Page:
Democratic Convention starts in Charlotte, North Carolina

The other thing to watch today (and this week) is the democratic convention which kicks off in Charlotte, North Carolina. The Republicans seem to be going with a theme of ‘are you better off than you were four years ago?’ (sadly no, would be the answer from a lot of Americans). The Democrats are going to have to counter with ‘How bad would things have been if we hadn’t shown up four years ago?’, which may be a harder argument to make. Let’s see if the polls change one way or another by week’s end.

Coming Up Today: Canada

Quebec Election

There is no economic data coming out of Canada today, but it is election day in Quebec. As of this morning it is still anyone’s game to win, but there is a reasonable chance that Pauline Marois’s Parti Quebecois (the sovereignist party) could end up forming a minority, or even a majority government. In the old days, that would have prompted much hand- wringing and bond selling over the prospect of a quick referendum on independence, but that is really not the case this time.

Even if Ms. Marois does form a majority, it is very unlikely that there is going to be a ton of drama in the markets, although we could certainly see a short-term dip in the Canadian dollar or a bit of reaction in the bond market.

Bernanke to the Rescue – Why Exactly?

As I watched the reaction to Ben Bernanke’s speech at Jackson Hole last week, I got uncomfortable memories of the days of the ‘Greenspan Put’. That was the time, way back a decade or a decade or two ago, when former Fed Chairman Alan Greenspan could reliably be expected to step in, cut rates, and make sure that the markets kept going up. Current Fed Chairman Ben Bernanke is not trying to save the markets however (and Mr. Greenspan really was not either): he is trying to stop the U.S. economy from stagnating or worse yet, falling into another recession. Mr. Bernanke cannot rely on rate cuts however (what with the benchmark Fed Funds rate already at zero and all) so his weapon of choice is bond purchases.

Mr. Bernanke sounded pretty downbeat about the U.S. economy at Jackson Hole, basically admitting he was disappointed in the frustratingly slow pace of the U.S. recovery (‘the daunting economic challenges that confront our nation’) and in particular about the fact that the unemployment rate in the U.S. remains above 8 percent. (the stagnation of the labor market in particular is a grave concern not only because of the enormous suffering and waste of human talent it entail, but also because persistently high unemployment will wreck structural damage on our economy that would last for years’). Translation: yes, okay, we’ll buy some more bonds.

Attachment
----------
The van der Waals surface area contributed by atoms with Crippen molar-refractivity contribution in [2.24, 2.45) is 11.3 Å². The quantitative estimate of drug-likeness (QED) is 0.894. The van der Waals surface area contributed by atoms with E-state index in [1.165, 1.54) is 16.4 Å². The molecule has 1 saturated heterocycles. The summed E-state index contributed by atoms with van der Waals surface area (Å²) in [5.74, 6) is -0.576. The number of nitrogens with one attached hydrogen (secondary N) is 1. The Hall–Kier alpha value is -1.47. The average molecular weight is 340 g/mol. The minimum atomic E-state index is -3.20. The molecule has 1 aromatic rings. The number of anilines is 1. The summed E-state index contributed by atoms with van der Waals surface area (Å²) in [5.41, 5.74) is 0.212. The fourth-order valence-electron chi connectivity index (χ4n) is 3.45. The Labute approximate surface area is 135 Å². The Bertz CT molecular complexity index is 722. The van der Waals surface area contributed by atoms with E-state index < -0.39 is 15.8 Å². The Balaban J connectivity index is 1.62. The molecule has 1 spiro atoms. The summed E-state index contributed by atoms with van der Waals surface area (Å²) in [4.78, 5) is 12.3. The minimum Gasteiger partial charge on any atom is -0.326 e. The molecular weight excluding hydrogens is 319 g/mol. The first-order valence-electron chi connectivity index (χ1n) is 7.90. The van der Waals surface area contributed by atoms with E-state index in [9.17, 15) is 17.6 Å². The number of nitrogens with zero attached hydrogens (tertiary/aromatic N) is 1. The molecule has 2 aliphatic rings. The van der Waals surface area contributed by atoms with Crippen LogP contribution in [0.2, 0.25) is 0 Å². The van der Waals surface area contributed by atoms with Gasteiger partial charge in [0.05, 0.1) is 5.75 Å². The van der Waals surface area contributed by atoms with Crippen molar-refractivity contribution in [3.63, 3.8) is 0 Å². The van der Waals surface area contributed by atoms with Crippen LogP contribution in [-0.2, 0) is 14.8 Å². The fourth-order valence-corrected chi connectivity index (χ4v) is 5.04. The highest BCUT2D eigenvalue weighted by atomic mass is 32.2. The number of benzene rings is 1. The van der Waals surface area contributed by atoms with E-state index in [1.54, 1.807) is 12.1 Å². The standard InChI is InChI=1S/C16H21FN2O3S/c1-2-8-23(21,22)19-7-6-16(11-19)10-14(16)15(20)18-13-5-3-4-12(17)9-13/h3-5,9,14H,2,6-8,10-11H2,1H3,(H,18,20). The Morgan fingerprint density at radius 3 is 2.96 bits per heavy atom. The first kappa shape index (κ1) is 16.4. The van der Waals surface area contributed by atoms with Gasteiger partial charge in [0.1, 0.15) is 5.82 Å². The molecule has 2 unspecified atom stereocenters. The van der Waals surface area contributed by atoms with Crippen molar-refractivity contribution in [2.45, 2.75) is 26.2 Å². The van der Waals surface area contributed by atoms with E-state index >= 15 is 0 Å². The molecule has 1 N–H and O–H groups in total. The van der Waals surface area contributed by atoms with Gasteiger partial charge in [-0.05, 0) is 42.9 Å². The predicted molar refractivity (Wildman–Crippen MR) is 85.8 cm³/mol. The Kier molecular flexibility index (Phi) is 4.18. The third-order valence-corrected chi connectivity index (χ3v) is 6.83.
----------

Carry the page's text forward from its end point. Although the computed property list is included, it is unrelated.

Like some of the Fed’s members, I am not entirely sure that another round of quantitative easing is going to do that much, so it does seem that the Fed is capitulating to what the markets want. If you look back at the transcripts from the minutes of the past several Federal Open Market Committee meetings, you can see a bit of everything – members who think there is already too much stimulus out there, members who think the Fed cannot fix anything with policy, members who think the Fed needs to do more, and quickly.

The next Federal Open Market Committee announcement will be in a couple of weeks, on September 13th. Best bet now seems to be the Fed goes with some kind of ‘don’t pin us down’ bond purchasing plan where they buy bonds until they do not feel like they need to anymore. There is also a bit of a buzz over a possible cut to the 0.25 percent rate that the Fed pays on money that banks deposit with them. If the Fed moves that into the negative range (that is, forces banks to pay them if they want to deposit the money) then you would have an incentive for the banks to just lend out the money instead. Either or both measures could be announced at the meeting.

Getting back to Mr. Bernanke, thought, I can hear genuine distress over the labor situation – in this speech, and in previous ones. Let’s remember that this guy is a scholar on the Great Depression and his nightmares probably center around a return to double- digit unemployment. The markets may think he is giving them a break, but his actions – this month or in

months to come – are really going to be more about the unemployment rate.

Waiting for the Bank of Canada

Finally, it is Bank of Canada week – tomorrow Canada’s central bank will make a call on whether it will adjust the benchmark interest rate, which currently sits at 1 percent. Actually there is no suspense at all over the whole thing – no one expects the Bank of change the rate- but the language on the statement will be crucial for the direction of the Canadian dollar. Rates may be on hold for now, but there seems to be no consensus as to where they will be in a year or so. More on that tomorrow.

Linda Nazareth